top of page

Top 3 Nutrition Essentials

Updated: Nov 5, 2021

One of the keys to eating healthy is to think of food in terms of its function. "How is this food making me healthier?" is a question to ask yourself when making food choices. This is why you should opt for foods high in minerals, vitamins and other beneficial compounds instead of just going for the tastiest food - although taste is obviously important!

The foods or food groups below are both functional and tasty, read on to discover how they can help make you healthier and happier!


Want to stay up to date with the latest news, articles and offers?

Subscribe Now



Turmeric has been popping up in the weirdest of places recently, from lattes to ice cream (yes, it exists)! Why is turmeric so popular these days? Well, it is mostly down to turmerics potent anti-inflammatory properties - in fact, turmeric has been shown to be as effective as ibuprofen in reducing inflammation (1). Turmeric has been used for thousands of years in Ayurvedic medicine, with the earliest evidence of its medicinal use dating from around 4500BC (2).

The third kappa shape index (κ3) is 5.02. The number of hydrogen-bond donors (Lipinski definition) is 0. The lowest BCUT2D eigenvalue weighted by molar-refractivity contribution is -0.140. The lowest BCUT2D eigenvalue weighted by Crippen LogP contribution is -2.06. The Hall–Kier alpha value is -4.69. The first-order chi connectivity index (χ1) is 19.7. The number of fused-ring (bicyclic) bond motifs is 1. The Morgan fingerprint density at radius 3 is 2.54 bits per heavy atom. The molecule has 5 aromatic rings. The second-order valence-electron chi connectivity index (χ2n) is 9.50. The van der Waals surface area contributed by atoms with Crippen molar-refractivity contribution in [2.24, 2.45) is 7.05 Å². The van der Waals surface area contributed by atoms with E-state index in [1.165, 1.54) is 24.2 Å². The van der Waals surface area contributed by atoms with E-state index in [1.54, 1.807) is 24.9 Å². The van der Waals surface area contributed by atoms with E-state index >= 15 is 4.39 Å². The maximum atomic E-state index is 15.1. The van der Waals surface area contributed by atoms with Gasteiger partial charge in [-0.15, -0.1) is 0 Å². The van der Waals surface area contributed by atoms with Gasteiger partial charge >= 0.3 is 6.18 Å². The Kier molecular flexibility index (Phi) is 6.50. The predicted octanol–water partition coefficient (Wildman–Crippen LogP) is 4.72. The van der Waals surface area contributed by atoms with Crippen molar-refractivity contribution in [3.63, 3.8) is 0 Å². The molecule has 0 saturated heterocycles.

Nowadays turmeric can be easily found in your local supermarket in either fresh or ground form and curcumin supplements (curcumin is the main active anti-inflammatory ingredient in turmeric) can be found in most health shops.

Which should you opt for? It is advisable to use turmeric regularly in cooking where it can be incorporated into many dishes, and use curcumin supplements only when they are needed such as if you have a soft-tissue injury, inflammation or illness.

Gelatinous Meats

In the traditional western diet, muscle meats are consumed more often than other types of meat such as organ meats, gelatinous meats and even skin and bones. Common gelatinous meats include ox cheek, oxtail, short rib, chicken feet or wings and shin.

The main health benefits of eating gelatinous meats come from the collagen and glycine it contains. Collagen is important for our joints, skin and our gut lining, whereas glycine is an important amino acid, especially for those eating a high quantity of muscle meat.

While eating muscle meats does provide us with a good dose of protein and other essential minerals and vitamins, eating too much muscle meat and not enough of the other type of meats can be detrimental to our health. This is due to the high levels of methionine which raises the level of homocysteine in our blood, too much of which is a significant risk factor for heart disease, stroke, mental illness and fractures. Glycine helps to lower the levels of homocysteine in the blood, reversing the negative effects.